Matt Stevens gets an early sample of reality after returning to Saracens from cocaine ban

Matt Stevens was only a few hours into his return to rugby when the drug testers arrived. Five Saracens players were asked to provide a sample. Surprise, surprise, he
was one of them. Welcome back.

The England prop had just completed a two-year doping ban for cocaine use, so he
understood the inevitability of the visit by UK Sport officials.

‘Yeah, I was tested,’ he said. ‘I knew I was going to get tested. They are supposed to
be random but I was expecting the whole thing.’

Day one at his new club’s St Albans training base was certainly eventful. There were
other tests, as well. 

Back in action: Stevens trains

Back in action: Stevens trains

Stevens won a speed-eating contest by wolfing down a Mars bar and jelly at breakneck speed. He was less successful in a sing-off — his ‘loud and off-key’ rendition of My Way proving no match for Kelly Brown’ s take on Meatloaf’s Bat out of Hell.

Oh, and he also had time to smash a few new team-mates in training and engage in
scrummaging for the first time since he was banished into enforced exile in January, 2009.

Andy Farrell, Saracens’ head coach, revealed that the new arrival had already made his mark in duck-to-water fashion and the intention is to ‘throw him in at the deep end’.

The upshot is that he is making his debut in an ‘A’ team fixture against Wasps on
Monday night. He has been getting his competitive kicks from Brazilian jujitsu during the ban and the martial art helped revive his desire to return to rugby, after initial doubts.

Asked if he had envisaged this moment early in his ban, Stevens said: ‘No. I wasn’t in a good place. I needed to step back from it all. But two or three months into it I started
training again and competing.

‘After my first fight in jujitsu I thought, “Jeez, I love this feeling, I love competing. I’ve got to get back to doing what I’m good at, which is rugby.”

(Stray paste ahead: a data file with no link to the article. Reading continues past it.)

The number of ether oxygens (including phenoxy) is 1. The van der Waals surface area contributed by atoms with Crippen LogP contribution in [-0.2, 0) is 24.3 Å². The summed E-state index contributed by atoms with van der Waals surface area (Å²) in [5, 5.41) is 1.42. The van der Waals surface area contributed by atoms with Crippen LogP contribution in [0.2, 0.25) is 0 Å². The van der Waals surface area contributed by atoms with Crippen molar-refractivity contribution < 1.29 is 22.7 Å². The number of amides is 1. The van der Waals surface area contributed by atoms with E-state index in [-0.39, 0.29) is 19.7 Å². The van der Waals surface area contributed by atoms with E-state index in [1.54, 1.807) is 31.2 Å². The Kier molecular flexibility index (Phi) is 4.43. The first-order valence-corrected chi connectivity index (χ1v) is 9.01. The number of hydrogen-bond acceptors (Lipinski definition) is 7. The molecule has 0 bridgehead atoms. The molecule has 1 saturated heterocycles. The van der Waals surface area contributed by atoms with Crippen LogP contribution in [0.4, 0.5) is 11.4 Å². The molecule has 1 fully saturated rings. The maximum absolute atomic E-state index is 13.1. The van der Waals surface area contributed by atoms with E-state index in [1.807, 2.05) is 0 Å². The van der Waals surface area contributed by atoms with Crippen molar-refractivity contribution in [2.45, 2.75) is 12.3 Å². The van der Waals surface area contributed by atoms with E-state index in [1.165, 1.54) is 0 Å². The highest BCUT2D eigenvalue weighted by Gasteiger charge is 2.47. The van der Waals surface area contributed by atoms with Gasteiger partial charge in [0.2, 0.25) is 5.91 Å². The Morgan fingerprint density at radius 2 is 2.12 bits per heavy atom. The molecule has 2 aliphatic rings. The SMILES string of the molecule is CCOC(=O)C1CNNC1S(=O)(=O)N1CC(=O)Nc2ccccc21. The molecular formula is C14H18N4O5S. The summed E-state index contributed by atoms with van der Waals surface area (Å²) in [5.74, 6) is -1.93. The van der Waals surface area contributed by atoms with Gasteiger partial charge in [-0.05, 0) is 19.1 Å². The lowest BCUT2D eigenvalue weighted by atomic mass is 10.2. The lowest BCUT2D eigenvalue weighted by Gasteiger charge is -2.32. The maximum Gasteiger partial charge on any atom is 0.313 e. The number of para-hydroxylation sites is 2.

‘It didn’t cross my mind to quit, but it was definitely something that was on the cards. But after a few months I realised I had a lot of unfinished business in rugby.’ 

The road to redemption: Stevens considered quitting rugby

The road to redemption: Stevens considered quitting rugby

Stevens believes the hefty suspension was one of the best things to happen to him. He was ‘humbled’ by the support of his playing peers, but admits to trepidation about the public response to his comeback, despite encouragement from people he has encountered over the last two years.

‘I am a bit nervous, but on the whole I’ve had nothing but positive reactions,’ he said.

‘People understand that you can make mistakes, a lot of mistakes, as long as I try to
make sure that I don’t make those mistakes again.’

He is honest enough to admit coming off cocaine and staying ‘clean’ has been a struggle and that the struggle is on-going.

‘I’ve been working with counsellors and talking to people — it’s not something you can do on your own,’ he said.

‘You have to take as much support as you can. My family have been great, as have my
friends, players and the club. It is something I have to be constantly aware of and focused on. Of course, I am always on guard. I have to keep on top.’ 

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